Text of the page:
Designing Your Canvas Site for How Students Learn

hammock on the beach

Ah, summer. The perfect time for enjoying trips to the shore, napping in hammocks, and of course, planning your Fall course sites.

Sure, you know how to upload a syllabus and add assignments in Canvas. But how do you plan a course site to help students learn more effectively?

At this year’s InstructureCon conference, Canvas users from the University of California at Berkeley presented a workshop called “Designing in Canvas for How the Brain Learns.”

UC Berkeley’s approach to course design focuses on humans as social creatures, who need the combination of motivation and active learning to achieve learner engagement. One way to do this is to create a sense of community within a complex and relevant learning environment.

The following ideas from UC Berkeley are five ways to design in Canvas for how the brain learns:

  1. Create a social presence. Steps like completing a user profile and recording a welcome video add a personal touch.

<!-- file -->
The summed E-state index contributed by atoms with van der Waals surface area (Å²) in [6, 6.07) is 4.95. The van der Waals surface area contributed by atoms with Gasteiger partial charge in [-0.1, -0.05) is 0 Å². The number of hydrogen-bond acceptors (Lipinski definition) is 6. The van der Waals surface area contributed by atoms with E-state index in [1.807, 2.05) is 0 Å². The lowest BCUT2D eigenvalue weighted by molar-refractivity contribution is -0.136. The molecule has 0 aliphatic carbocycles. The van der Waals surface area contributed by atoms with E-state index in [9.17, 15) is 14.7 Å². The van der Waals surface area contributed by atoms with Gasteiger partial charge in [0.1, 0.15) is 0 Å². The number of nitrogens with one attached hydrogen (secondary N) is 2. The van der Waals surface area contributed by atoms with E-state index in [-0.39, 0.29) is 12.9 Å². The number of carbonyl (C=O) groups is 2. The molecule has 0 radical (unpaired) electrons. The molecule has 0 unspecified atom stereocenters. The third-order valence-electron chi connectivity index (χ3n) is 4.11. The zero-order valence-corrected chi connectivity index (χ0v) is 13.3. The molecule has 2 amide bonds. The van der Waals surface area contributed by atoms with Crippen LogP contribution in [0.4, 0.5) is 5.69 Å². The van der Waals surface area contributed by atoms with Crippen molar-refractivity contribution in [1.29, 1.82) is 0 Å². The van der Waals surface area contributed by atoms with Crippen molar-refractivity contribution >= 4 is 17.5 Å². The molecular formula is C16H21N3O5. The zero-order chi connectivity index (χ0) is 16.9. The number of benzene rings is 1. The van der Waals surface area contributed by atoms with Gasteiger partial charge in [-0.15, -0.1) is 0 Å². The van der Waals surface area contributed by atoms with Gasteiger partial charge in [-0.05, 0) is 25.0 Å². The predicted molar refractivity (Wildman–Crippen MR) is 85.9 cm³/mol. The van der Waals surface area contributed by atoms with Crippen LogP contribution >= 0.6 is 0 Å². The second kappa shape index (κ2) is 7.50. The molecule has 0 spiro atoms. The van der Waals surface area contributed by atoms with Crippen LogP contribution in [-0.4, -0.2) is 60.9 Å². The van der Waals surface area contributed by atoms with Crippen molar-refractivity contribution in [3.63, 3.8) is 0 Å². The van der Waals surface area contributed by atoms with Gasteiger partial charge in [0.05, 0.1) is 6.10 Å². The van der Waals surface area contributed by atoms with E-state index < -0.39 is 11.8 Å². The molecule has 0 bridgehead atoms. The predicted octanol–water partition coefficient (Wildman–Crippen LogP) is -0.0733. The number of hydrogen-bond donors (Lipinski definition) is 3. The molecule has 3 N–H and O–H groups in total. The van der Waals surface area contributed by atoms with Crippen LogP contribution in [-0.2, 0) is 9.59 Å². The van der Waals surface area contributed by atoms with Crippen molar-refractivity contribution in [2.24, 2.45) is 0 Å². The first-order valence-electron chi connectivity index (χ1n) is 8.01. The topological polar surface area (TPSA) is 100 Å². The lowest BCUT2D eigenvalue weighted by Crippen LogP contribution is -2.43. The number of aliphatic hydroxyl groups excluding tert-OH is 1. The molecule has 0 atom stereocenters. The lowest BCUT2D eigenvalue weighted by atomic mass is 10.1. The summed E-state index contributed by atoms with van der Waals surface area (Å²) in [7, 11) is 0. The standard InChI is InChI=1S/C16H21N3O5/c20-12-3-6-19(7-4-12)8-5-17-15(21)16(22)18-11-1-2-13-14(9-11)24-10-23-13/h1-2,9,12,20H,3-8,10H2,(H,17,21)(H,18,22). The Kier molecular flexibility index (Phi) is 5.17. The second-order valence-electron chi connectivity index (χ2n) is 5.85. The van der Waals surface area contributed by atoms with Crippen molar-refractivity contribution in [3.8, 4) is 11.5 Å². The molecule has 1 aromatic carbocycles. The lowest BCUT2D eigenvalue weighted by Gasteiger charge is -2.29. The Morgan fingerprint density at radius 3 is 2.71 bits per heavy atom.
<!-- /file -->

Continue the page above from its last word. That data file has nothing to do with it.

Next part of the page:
1. Include opportunities to share information, expertise, and personality. This can be done by including professional and personal experience in the course, sharing opinions and interests in discussions, choosing student-selected projects, and using the discussion forums for class feedback.
  1. Create a “safe” classroom by establishing rules and norms. In order for participants to feel comfortable sharing opinions and their work for feedback, it’s important to establish trust, goodwill, honesty, openness, competence, reliability, and respect.
  1. Build a common space and use tools that promote community. Brand the space–whether it’s a page or blog or group portfolio–with images and language. Include open forums and use synchronous tools, such as chat and video conferencing. Ensure that the course site is accessible for all users.
  1. Focus on collaborative learning. Include games and negotiations, group debates, group research with wikis or pages, group projects and presentations.

How will you apply these ideas in your course? Share your thoughts in the comments.

Leave a Reply

Fill in your details below or click an icon to log in:

WordPress.com Logo

You are commenting using your WordPress.com account. Log Out / Change )

Twitter picture

You are commenting using your Twitter account. Log Out / Change )

Facebook photo

You are commenting using your Facebook account. Log Out / Change )

Google+ photo

You are commenting using your Google+ account. Log Out / Change )

Connecting to %s